Soundview Executive Book Summaries

The Art of Conservation

If you’re a visitor to the site that hosts my little blog, you’ve probably seen the “Freshly Pressed” page. This listing of six or eight attention-getting blog posts always offers something intriguing. I’ve made the list before, an accomplishment that I’m sure would hardly impress my children, but I digress.

This post from a nature blog caught my eye because of its message. Soundview headquarters is located in the Philadelphia area, and we’ve received an extra dash or two of snow this year. In fact, more fell last night, so the first three photographs in this post are quite similar to images I saw as I left home this morning. The blogger makes a brilliant point about leaving a city to build a home in the pastoral beauty of the country. The first step involved in building such a home is destroying the very environment we sought to enjoy when we left the city. The blogger’s plea for a more mutual coexistence between man and his surroundings echoes an important point from one of our current summaries.

Once we’ve finished knocking down trees to build a house, we stock the house with stuff. It’s the stuff with which we stock the house that has author Daniel Goleman concerned. In his book Ecological Intelligence, Goleman provides key insights for consumers and manufacturers alike about the need to reform our manufacturing and purchasing practices.

In a conversation with Soundview, Goleman said, “We’re using up fresh water. We’re using up forests. We’re using up non-renewable resources all because of, basically, our individual decisions when we go shopping because we are collectively the wheel that’s driving a gigantic industrial commercial machine that is harvesting the planet. People are seeing that we can’t do this in the same way. It’s not sustainable.”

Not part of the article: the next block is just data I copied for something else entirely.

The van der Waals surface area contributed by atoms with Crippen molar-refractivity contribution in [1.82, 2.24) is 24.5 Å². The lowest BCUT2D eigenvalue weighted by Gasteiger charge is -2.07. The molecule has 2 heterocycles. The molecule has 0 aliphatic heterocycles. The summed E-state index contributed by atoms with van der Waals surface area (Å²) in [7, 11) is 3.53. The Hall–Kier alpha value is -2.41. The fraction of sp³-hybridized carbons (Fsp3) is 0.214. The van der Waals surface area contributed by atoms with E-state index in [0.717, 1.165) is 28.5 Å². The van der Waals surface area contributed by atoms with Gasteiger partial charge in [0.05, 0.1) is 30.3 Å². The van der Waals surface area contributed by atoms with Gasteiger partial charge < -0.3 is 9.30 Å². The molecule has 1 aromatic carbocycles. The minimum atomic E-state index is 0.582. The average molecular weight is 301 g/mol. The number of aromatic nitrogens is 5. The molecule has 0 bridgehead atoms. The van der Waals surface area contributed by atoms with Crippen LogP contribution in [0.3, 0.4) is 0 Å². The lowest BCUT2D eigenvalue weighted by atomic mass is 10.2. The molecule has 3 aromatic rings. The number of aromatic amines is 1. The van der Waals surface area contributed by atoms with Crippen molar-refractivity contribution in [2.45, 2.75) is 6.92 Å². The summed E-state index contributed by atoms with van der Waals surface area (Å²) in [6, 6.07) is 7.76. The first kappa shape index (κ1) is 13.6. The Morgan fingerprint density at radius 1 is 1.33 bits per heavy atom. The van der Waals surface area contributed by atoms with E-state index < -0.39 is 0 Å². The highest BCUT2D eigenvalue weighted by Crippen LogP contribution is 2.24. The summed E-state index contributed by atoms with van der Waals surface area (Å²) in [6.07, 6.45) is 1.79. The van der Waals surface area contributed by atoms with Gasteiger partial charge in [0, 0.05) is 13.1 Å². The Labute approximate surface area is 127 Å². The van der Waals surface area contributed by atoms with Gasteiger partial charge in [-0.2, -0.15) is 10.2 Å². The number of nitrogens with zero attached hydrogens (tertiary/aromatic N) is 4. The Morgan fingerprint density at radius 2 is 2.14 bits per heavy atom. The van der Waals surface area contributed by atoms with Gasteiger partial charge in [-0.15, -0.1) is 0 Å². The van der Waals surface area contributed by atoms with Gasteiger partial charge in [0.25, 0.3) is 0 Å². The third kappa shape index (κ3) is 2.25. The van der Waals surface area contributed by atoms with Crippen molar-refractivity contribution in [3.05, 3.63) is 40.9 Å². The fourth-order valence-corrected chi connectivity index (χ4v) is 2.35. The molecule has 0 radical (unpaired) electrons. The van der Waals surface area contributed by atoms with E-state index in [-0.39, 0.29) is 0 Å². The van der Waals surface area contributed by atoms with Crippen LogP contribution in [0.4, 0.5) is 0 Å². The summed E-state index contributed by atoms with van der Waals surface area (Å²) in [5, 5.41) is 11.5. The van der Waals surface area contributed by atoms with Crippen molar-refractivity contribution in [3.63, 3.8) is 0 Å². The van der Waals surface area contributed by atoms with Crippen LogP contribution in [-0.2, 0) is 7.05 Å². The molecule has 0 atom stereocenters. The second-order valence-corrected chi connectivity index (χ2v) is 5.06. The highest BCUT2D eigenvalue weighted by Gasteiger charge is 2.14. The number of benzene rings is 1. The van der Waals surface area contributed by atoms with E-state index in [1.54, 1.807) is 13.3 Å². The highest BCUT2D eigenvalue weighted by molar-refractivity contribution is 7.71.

The summary of his book is a great place to start with information about how to make the changes we need. In the meantime, maybe we could follow the blogger’s advice and let those hedges at the edge of the yard get a little ragged. After all, they look rather nice when covered in snow.


1 Comment so far
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Glad you liked the post 🙂

The best part of having less stuff is that there’s less to dust! What if or most prized possessions were: last year’s pinecones still clinging to a branch, shells or stones on a beach, a special tree in the yard or a park… I don’t know if we’ll ever move forward until we collectively come to the conclusion that you don’t have to own something in order to enjoy its beauty.

Comment by flandrumhill

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